Smiling Girlfriends and Personality Draining in K-Drama Leading Ladies
I’ve noticed a pattern in K Dramas. In the early episodes we meet a spunky, driven young lady. She’s got a good heart and a golden dream. Suddenly her life is interrupted by the appearance of an arrogant man who has power over her. Maybe he is a prince à la “Goong”. Maybe he is a cutthroat corporate boss like in “Can Love Become Money”? No matter what, over the course of the series these two will fall in love and her personality fades away until she is his doting and devoted girlfriend/fiancée/wife. Sound familiar? I can’t be the only one who finds this zapping of personality disturbing.
Interestingly, K Dramas typically don’t follow the “Taming of the Shrew” plot wherein a badly-behaving woman is disciplined and brought under control by a domineering love interest. The female protagonist in a K Drama is portrayed as virtuous from the get go, just spunky with a take no crap attitude. Usually they don’t care much about their appearance or material goods. Even though it is often these aggressive or “unfeminine” qualities that cause the male lead to be attracted to them in the first place, the ladies become passive and submissive as soon as the attraction is established. Essentially, once the audience understands how the female lead is “different” from other girls she becomes the same.
My favorite (and by favorite I mean the saddest) is Seo Eun-Gi (Moon Chae-Won) in “The Innocent Man.” During the initial episodes she is an unintentionally brilliant feminist character. She spends her life learning the family business and becoming a savvy and brilliant businesswoman. More than once her quick actions save the company. Yet all she receives from those around her is discouragement. Constantly hanging over her head is the knowledge that one day she will be forced out of the company and into an arranged marriage. Her father is cruel to her and never appreciates her work.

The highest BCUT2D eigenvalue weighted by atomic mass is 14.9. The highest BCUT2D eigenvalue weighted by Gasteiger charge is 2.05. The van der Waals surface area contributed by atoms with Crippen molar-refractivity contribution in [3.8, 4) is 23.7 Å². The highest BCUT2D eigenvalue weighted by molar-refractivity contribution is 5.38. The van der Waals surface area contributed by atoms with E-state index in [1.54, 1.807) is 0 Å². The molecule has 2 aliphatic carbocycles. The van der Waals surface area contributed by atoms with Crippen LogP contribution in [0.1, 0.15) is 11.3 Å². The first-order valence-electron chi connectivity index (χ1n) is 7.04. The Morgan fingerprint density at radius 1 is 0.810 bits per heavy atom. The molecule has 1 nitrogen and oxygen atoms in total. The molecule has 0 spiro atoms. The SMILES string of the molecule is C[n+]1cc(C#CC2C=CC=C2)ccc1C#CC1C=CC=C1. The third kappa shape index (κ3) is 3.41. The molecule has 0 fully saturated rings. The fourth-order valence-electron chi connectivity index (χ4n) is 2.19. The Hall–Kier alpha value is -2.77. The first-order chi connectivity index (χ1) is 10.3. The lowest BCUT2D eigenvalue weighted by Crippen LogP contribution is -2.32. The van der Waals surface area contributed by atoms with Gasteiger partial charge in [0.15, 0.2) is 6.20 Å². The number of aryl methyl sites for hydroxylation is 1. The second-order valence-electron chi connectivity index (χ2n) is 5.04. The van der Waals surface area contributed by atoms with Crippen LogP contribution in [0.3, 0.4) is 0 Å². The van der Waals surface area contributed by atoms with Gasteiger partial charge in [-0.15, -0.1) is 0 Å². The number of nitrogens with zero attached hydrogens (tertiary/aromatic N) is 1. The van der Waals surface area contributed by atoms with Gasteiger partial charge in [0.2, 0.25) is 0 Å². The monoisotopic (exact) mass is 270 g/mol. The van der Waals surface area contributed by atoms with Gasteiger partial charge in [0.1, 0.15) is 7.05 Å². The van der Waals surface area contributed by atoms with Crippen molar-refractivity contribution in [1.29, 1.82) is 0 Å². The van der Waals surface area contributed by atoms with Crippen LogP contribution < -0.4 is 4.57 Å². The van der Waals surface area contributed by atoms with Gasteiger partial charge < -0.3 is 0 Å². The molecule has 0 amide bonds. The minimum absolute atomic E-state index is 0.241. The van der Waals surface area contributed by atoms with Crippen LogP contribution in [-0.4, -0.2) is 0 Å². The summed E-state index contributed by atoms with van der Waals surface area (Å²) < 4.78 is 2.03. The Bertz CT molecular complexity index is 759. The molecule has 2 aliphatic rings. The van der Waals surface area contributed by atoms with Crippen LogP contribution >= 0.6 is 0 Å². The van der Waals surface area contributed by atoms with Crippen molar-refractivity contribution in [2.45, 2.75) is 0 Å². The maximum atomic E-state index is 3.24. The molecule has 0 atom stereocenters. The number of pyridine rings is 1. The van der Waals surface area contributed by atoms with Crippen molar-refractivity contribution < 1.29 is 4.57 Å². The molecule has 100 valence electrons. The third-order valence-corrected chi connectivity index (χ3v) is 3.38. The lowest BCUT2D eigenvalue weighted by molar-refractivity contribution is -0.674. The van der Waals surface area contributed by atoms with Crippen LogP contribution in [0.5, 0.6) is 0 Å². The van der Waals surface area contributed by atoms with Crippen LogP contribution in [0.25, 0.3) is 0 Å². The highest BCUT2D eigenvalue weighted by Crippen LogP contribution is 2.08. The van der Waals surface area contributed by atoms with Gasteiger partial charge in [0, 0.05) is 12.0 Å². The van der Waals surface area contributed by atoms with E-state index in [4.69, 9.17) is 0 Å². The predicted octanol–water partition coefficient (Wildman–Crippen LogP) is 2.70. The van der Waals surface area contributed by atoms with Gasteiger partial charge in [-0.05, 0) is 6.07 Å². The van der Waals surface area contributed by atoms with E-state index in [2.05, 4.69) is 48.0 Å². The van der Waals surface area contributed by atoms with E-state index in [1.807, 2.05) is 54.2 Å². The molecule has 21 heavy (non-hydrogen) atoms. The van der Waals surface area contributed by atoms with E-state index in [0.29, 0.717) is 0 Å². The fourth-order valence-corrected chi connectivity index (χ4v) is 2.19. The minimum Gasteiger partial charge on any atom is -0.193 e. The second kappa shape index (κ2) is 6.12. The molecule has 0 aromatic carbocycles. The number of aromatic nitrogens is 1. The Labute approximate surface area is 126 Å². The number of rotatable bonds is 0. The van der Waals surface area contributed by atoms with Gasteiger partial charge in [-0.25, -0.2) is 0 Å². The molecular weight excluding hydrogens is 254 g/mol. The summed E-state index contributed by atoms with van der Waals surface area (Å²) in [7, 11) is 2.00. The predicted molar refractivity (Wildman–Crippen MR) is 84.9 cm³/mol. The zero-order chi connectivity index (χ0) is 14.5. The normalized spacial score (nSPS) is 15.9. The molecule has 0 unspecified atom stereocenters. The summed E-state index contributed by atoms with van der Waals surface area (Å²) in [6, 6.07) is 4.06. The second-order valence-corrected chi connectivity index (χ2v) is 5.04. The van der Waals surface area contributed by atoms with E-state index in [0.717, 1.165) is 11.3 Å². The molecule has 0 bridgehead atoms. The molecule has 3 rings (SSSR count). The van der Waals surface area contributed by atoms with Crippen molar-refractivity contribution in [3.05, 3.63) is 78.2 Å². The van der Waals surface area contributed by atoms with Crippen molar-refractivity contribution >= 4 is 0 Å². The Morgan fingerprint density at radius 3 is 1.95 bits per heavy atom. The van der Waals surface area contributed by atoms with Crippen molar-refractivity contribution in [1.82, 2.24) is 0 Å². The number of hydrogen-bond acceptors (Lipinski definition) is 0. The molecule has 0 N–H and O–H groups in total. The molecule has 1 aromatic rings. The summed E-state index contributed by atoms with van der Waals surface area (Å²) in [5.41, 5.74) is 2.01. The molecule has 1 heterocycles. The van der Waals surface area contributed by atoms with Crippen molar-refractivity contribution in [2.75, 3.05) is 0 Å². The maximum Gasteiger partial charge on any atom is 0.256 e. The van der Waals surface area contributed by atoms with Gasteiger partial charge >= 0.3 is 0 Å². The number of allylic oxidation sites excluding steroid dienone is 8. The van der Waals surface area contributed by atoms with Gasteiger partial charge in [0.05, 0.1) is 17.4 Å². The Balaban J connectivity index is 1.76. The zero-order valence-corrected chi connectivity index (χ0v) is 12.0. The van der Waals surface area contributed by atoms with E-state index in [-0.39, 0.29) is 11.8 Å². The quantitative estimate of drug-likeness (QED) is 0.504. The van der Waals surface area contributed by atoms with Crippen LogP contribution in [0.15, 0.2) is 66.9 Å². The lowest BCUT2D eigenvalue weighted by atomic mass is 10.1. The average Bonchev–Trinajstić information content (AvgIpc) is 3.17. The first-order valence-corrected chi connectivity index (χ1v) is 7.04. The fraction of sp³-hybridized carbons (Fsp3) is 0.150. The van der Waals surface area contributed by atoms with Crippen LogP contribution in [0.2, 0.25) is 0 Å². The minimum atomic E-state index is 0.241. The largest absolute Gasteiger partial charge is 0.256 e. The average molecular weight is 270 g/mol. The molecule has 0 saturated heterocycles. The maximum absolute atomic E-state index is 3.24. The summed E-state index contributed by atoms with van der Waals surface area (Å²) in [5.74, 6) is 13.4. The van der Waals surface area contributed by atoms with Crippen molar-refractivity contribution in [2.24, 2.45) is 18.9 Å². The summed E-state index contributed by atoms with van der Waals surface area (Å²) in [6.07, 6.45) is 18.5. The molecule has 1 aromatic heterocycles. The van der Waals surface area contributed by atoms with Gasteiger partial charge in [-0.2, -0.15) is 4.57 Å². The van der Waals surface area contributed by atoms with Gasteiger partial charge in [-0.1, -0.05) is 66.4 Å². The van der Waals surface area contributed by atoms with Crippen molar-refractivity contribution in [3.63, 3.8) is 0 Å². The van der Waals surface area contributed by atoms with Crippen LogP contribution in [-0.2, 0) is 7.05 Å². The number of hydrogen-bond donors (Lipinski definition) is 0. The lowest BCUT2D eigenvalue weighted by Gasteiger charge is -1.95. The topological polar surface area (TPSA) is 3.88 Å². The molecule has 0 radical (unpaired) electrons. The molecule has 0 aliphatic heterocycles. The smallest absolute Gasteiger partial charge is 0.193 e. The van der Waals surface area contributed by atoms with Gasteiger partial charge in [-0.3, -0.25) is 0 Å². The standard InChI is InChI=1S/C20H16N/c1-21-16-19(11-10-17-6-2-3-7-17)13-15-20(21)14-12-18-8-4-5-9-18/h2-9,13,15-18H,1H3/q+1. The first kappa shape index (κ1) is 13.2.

Eun-Gi resents being put into a domestic prison. Despite her years of effort, her little brother will be the one reaping the benefits. It is understood that when he is old enough he will take over the company. No matter what Eun-Gi does she will be swept aside in favor of a man. She is angry and prickly, to a point where some audience members found her repulsive. But all her actions are understandable. She is fighting to be heard and taken seriously in a world that aggressively shuts out women. She fights her body in both a literal and metaphorical sense. Her debilitating illness confines her and so does her body, by virtue of it being female. Many Korean businesswomen and women all over the world are forced out of jobs and into marriage and motherhood by pressure at home and on the job.
However, by midway through the series Seo Eun-Gi is defanged. Due to brain damage she becomes incredibly pitiable. She relies on others for everything and can’t even spell her own name. Of course, the only thing she clearly recalls from before her accident is the name of her boyfriend, who is also the reason she acted recklessly and became injured. While brain damage is a reality, it saddened me to see yet another K Drama heroine become weak and dependent thanks to love.
Why does this happen so often? I suspect it is a mix of economy and patriarchal notions. As I mentioned earlier, once a lead’s “different-ness” is established, it never comes up again. K Dramas tend to suffer from lazy writing. They reuse plots, stretch episodes with flashbacks, have insane coincidences, etc. The goal of many K Dramas is for two characters to fall in love and for the mostly female audience to fall in love with the male lead. Often that means the development of the leading lady falls by the wayside.
That brings me to the other reason women tend to dissolve under the hand of love: patriarchal beliefs about relationships and women’s roles. As has been noted elsewhere, Korean expectations about romantic relationships are still very much colored by the Confucian ideal of marriage, which emphasizes duty and submission to one’s husband. It may be acceptable for a young, unmarried woman to be somewhat rebellious in modern Korea, but marriage is still an unbalanced act. As couples in K Dramas have idealized relationships, it is not surprising part of the “ideal” involves matching Confucian ideas. Like I previously noted an article about When A Man Loves K Drama audiences do not take well to women who desire more than a wealthy, handsome husband. Women in Korea are still under extreme pressure to settle down and get married, and it is no wonder that K Dramas reflect that. Like a lot of media, they are a form of wish fulfillment showing young girls what they “want” as defined by what society believes they should want.
There is promise for the future. The rise of cable TV as a significant force is starting to have an effect on Korean television tastes, just as cable affected Anglophone television in the late 1990’s and early 2000’s. A wider variety of channels means a wider variety of stories being told. We here at Beyond Hallyu loved Answer Me 1997 (2012) which featured a young woman who continues her career and keeps her fiery temper even after marriage and two kids.